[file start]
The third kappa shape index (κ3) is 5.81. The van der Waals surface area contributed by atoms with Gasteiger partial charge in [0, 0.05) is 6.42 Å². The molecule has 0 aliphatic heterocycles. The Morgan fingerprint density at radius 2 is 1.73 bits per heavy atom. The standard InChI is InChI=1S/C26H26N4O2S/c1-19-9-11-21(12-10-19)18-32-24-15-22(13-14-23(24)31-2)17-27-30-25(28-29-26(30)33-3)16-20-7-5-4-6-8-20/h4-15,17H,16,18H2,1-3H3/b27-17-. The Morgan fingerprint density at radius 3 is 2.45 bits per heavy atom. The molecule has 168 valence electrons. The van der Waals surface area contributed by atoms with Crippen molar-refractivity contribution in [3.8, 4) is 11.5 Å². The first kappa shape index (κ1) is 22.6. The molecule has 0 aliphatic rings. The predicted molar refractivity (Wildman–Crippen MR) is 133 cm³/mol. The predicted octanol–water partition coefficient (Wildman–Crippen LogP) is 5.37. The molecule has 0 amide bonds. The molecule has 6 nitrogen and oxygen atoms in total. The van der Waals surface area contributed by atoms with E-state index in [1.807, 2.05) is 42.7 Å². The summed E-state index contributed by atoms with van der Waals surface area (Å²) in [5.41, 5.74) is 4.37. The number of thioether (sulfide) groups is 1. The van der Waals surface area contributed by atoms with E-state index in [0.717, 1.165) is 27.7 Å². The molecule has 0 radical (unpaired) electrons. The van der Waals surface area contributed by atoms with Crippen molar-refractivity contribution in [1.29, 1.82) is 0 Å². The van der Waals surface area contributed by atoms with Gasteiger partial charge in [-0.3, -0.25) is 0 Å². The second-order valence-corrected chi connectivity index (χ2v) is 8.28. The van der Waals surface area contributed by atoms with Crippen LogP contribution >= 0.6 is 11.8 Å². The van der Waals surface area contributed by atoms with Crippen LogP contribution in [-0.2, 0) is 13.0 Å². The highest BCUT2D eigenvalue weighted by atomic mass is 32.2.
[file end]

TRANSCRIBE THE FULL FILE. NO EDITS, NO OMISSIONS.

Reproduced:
The third kappa shape index (κ3) is 5.81. The van der Waals surface area contributed by atoms with Gasteiger partial charge in [0, 0.05) is 6.42 Å². The molecule has 0 aliphatic heterocycles. The Morgan fingerprint density at radius 2 is 1.73 bits per heavy atom. The standard InChI is InChI=1S/C26H26N4O2S/c1-19-9-11-21(12-10-19)18-32-24-15-22(13-14-23(24)31-2)17-27-30-25(28-29-26(30)33-3)16-20-7-5-4-6-8-20/h4-15,17H,16,18H2,1-3H3/b27-17-. The Morgan fingerprint density at radius 3 is 2.45 bits per heavy atom. The molecule has 168 valence electrons. The van der Waals surface area contributed by atoms with Crippen molar-refractivity contribution in [3.8, 4) is 11.5 Å². The first kappa shape index (κ1) is 22.6. The molecule has 0 aliphatic rings. The predicted molar refractivity (Wildman–Crippen MR) is 133 cm³/mol. The predicted octanol–water partition coefficient (Wildman–Crippen LogP) is 5.37. The molecule has 0 amide bonds. The molecule has 6 nitrogen and oxygen atoms in total. The van der Waals surface area contributed by atoms with E-state index in [1.807, 2.05) is 42.7 Å². The summed E-state index contributed by atoms with van der Waals surface area (Å²) in [5.41, 5.74) is 4.37. The number of thioether (sulfide) groups is 1. The van der Waals surface area contributed by atoms with E-state index in [0.717, 1.165) is 27.7 Å². The molecule has 0 radical (unpaired) electrons. The van der Waals surface area contributed by atoms with Crippen molar-refractivity contribution in [1.29, 1.82) is 0 Å². The van der Waals surface area contributed by atoms with Gasteiger partial charge in [-0.3, -0.25) is 0 Å². The second-order valence-corrected chi connectivity index (χ2v) is 8.28. The van der Waals surface area contributed by atoms with Crippen LogP contribution >= 0.6 is 11.8 Å². The van der Waals surface area contributed by atoms with Crippen LogP contribution in [-0.2, 0) is 13.0 Å². The highest BCUT2D eigenvalue weighted by atomic mass is 32.2.